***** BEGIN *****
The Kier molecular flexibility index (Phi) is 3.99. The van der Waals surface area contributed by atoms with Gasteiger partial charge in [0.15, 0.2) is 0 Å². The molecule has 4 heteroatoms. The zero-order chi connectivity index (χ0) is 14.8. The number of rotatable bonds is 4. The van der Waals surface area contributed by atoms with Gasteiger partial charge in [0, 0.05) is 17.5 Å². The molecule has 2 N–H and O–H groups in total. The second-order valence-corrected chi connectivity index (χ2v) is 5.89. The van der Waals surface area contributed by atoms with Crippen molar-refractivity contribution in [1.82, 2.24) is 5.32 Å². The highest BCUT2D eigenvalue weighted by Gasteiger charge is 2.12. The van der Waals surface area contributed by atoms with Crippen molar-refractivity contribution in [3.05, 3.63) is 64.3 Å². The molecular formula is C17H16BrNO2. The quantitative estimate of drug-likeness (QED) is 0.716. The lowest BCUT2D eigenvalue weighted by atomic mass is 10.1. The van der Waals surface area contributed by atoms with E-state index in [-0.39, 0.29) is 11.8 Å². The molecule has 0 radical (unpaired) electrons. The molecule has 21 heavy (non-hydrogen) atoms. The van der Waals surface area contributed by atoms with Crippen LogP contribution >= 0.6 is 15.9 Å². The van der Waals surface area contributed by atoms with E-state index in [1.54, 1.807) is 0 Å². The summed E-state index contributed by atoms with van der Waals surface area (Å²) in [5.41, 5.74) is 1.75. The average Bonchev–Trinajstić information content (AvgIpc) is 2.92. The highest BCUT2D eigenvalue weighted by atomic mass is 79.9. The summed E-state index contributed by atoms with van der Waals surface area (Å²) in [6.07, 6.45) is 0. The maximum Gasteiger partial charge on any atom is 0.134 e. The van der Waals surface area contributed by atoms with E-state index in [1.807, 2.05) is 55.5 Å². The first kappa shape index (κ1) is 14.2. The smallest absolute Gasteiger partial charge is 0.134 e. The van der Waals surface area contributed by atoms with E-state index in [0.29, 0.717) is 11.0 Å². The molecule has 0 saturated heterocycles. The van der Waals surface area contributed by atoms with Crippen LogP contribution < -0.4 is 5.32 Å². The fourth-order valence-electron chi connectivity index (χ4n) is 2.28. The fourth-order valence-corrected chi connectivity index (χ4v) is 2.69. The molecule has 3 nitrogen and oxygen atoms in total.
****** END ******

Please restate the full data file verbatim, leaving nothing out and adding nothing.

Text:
The Kier molecular flexibility index (Phi) is 3.99. The van der Waals surface area contributed by atoms with Gasteiger partial charge in [0.15, 0.2) is 0 Å². The molecule has 4 heteroatoms. The zero-order chi connectivity index (χ0) is 14.8. The number of rotatable bonds is 4. The van der Waals surface area contributed by atoms with Gasteiger partial charge in [0, 0.05) is 17.5 Å². The molecule has 2 N–H and O–H groups in total. The second-order valence-corrected chi connectivity index (χ2v) is 5.89. The van der Waals surface area contributed by atoms with Crippen molar-refractivity contribution in [1.82, 2.24) is 5.32 Å². The highest BCUT2D eigenvalue weighted by Gasteiger charge is 2.12. The van der Waals surface area contributed by atoms with Crippen molar-refractivity contribution in [3.05, 3.63) is 64.3 Å². The molecular formula is C17H16BrNO2. The quantitative estimate of drug-likeness (QED) is 0.716. The lowest BCUT2D eigenvalue weighted by atomic mass is 10.1. The van der Waals surface area contributed by atoms with E-state index in [-0.39, 0.29) is 11.8 Å². The molecule has 0 radical (unpaired) electrons. The molecule has 21 heavy (non-hydrogen) atoms. The van der Waals surface area contributed by atoms with Crippen LogP contribution >= 0.6 is 15.9 Å². The van der Waals surface area contributed by atoms with E-state index in [1.54, 1.807) is 0 Å². The summed E-state index contributed by atoms with van der Waals surface area (Å²) in [5.41, 5.74) is 1.75. The average Bonchev–Trinajstić information content (AvgIpc) is 2.92. The highest BCUT2D eigenvalue weighted by atomic mass is 79.9. The summed E-state index contributed by atoms with van der Waals surface area (Å²) in [6.07, 6.45) is 0. The maximum Gasteiger partial charge on any atom is 0.134 e. The van der Waals surface area contributed by atoms with E-state index in [1.807, 2.05) is 55.5 Å². The first kappa shape index (κ1) is 14.2. The smallest absolute Gasteiger partial charge is 0.134 e. The van der Waals surface area contributed by atoms with E-state index in [0.29, 0.717) is 11.0 Å². The molecule has 0 saturated heterocycles. The van der Waals surface area contributed by atoms with Crippen LogP contribution < -0.4 is 5.32 Å². The fourth-order valence-electron chi connectivity index (χ4n) is 2.28. The fourth-order valence-corrected chi connectivity index (χ4v) is 2.69. The molecule has 3 nitrogen and oxygen atoms in total.